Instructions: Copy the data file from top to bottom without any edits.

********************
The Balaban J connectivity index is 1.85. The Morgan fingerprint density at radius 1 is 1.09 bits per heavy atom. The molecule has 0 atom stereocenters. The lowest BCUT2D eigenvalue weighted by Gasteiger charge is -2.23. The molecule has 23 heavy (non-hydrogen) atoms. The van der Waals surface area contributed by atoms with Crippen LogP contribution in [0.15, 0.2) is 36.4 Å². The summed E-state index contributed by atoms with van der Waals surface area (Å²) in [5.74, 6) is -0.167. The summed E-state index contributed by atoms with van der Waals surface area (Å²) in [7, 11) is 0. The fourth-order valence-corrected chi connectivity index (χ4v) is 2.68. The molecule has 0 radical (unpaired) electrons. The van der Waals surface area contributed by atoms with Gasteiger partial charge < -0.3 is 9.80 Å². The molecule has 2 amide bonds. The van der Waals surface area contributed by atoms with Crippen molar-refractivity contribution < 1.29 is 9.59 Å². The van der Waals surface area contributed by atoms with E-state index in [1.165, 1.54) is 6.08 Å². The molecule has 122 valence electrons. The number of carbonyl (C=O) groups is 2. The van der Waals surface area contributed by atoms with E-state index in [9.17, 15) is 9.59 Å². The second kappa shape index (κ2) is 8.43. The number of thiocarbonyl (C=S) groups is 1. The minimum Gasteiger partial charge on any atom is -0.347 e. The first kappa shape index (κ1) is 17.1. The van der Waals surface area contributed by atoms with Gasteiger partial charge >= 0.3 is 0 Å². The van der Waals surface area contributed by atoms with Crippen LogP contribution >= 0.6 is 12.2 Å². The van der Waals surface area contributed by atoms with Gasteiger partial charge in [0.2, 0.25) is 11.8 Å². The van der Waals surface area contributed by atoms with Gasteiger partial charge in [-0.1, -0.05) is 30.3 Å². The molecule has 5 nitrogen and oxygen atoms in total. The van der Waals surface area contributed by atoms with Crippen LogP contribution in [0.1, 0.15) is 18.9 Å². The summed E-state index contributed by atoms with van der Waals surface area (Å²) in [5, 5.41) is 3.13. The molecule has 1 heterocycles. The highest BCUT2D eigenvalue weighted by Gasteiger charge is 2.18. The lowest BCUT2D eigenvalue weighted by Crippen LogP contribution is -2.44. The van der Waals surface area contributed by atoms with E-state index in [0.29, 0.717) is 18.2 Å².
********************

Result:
The Balaban J connectivity index is 1.85. The Morgan fingerprint density at radius 1 is 1.09 bits per heavy atom. The molecule has 0 atom stereocenters. The lowest BCUT2D eigenvalue weighted by Gasteiger charge is -2.23. The molecule has 23 heavy (non-hydrogen) atoms. The van der Waals surface area contributed by atoms with Crippen LogP contribution in [0.15, 0.2) is 36.4 Å². The summed E-state index contributed by atoms with van der Waals surface area (Å²) in [5.74, 6) is -0.167. The summed E-state index contributed by atoms with van der Waals surface area (Å²) in [7, 11) is 0. The fourth-order valence-corrected chi connectivity index (χ4v) is 2.68. The molecule has 0 radical (unpaired) electrons. The van der Waals surface area contributed by atoms with Gasteiger partial charge < -0.3 is 9.80 Å². The molecule has 2 amide bonds. The van der Waals surface area contributed by atoms with Crippen molar-refractivity contribution < 1.29 is 9.59 Å². The van der Waals surface area contributed by atoms with E-state index in [1.165, 1.54) is 6.08 Å². The molecule has 122 valence electrons. The number of carbonyl (C=O) groups is 2. The van der Waals surface area contributed by atoms with E-state index in [9.17, 15) is 9.59 Å². The second kappa shape index (κ2) is 8.43. The number of thiocarbonyl (C=S) groups is 1. The minimum Gasteiger partial charge on any atom is -0.347 e. The first kappa shape index (κ1) is 17.1. The van der Waals surface area contributed by atoms with Gasteiger partial charge >= 0.3 is 0 Å². The van der Waals surface area contributed by atoms with Crippen LogP contribution >= 0.6 is 12.2 Å². The van der Waals surface area contributed by atoms with Gasteiger partial charge in [0.2, 0.25) is 11.8 Å². The van der Waals surface area contributed by atoms with Gasteiger partial charge in [-0.1, -0.05) is 30.3 Å². The molecule has 5 nitrogen and oxygen atoms in total. The van der Waals surface area contributed by atoms with Crippen LogP contribution in [0.1, 0.15) is 18.9 Å². The summed E-state index contributed by atoms with van der Waals surface area (Å²) in [5, 5.41) is 3.13. The molecule has 1 heterocycles. The highest BCUT2D eigenvalue weighted by Gasteiger charge is 2.18. The lowest BCUT2D eigenvalue weighted by Crippen LogP contribution is -2.44. The van der Waals surface area contributed by atoms with E-state index in [0.29, 0.717) is 18.2 Å².